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Learning: Six must read books

Here is a list of the most highly recommended books on learning from the Coursera course “Learning how to learn — powerful mental tools to help you master tough subjects” with Barbara Oakley.

General books on learning:

Mindshift: Break Through Obstacles to Learning and Discover Your Hidden Potential, by Barbara Oakley. Most books on learning tell you to follow your passion. This book shows you how you can broaden your passions and learn and do things you never dreamed you could do. It’s a book of inspiration, adventure, and scientific insight about learning, all wrapped into one.

Peak: Secrets from the New Science of Expertise, by Anders Ericsson and Robert Pool. It gets at the heart of what it takes to become better at what you are trying to learn, and it provides solid encouragement and examples whether you are an 80-year-old trying to learn martial arts, or an 8-year-old learning the guitar. Ericsson is the best researcher around in the field of expertise, and Robert Pool (who has a doctorate in mathematics), helps work wizardry to make the book not only an incisive, but a fascinating read. Don’t miss this book.

The Art of Learning: An Inner Journey to Optimal Performance, by Josh Waitzkin. This is a wonderful book that looks at learning from a very different perspective than that of an academic. Waitzkin was a chess prodigy–his father, Fred Waitzkin, wrote the book Searching for Bobby Fischer, about his son’s exceptional talents. But Waitzkin is also a international martial arts champion. Waitzkin’s insights into the commonalities of both conventionally “athletic” and “mental” forms of learning is fascinating. Much of the discussion is highly relevant to many of the key ideas laid out in Learning How to Learn, including chunking and focused versus diffuse modes of thinking. Interestingly, a good time to attack in martial arts is when your opponent blinks–that momentary dip into the diffuse mode…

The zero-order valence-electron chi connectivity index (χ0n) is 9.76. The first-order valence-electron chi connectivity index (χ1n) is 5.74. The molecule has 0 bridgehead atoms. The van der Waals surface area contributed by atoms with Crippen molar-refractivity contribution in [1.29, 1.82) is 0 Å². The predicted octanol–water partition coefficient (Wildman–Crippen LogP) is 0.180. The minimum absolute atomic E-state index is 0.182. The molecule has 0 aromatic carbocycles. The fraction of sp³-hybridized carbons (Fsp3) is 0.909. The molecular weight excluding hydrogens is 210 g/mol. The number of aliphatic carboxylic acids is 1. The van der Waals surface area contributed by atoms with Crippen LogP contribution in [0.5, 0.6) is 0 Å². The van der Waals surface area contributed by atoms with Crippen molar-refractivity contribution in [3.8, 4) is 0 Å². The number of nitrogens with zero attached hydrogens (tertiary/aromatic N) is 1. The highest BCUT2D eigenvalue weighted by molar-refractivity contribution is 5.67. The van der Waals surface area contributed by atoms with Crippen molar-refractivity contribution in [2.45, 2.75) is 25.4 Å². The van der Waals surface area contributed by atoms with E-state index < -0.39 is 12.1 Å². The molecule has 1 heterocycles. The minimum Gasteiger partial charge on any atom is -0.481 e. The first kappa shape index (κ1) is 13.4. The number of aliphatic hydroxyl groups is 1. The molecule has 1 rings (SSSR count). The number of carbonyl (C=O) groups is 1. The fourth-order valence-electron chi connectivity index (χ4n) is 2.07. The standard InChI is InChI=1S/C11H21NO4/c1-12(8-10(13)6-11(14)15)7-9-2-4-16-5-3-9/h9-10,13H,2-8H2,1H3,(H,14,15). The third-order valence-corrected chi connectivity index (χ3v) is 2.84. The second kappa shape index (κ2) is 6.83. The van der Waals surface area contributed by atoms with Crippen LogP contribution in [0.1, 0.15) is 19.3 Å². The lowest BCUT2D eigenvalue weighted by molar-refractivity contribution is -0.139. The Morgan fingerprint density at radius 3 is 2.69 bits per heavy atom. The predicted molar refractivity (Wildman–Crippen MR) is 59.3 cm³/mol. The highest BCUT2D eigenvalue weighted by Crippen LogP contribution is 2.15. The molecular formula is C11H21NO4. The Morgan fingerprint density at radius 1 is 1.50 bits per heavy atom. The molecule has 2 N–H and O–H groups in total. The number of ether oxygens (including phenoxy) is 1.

Make It Stick: The Science of Successful Learning, by Peter Brown, Henry L. Roediger III, and Mark McDaniel. Henry Roediger’s world-class research and this book help you understand why and how to use approaches like spaced repetition, self-testing, and introducing difficulties into your learning can be helpful. It also explains common “illusions of competence” in learning like rereading and underlining.

The Art of Changing the Brain: Enriching the Practice of Teaching by Exploring the Biology of Learning, by James Zull. Although this is an older book, first published in 2002, it holds a rich way of looking at how the brain works that stands the test of time. Zull is a Professor of Biology and Biochemistry at Case Western University as well as being the Director of the University Center for Innovation in Teaching and Education, and Professor of a Human Learning and The Brain class. He gives a penetrating perspective on how learning takes place that can add insight to not only your own ability to learn, but to your teaching.

Best Books for Teachers

Teaching and Learning STEM: A Practical Guide, by Richard Felder and Rebecca Brent. Although this book is geared towards STEM, it’s also a great resource for teaching well in any discipline.

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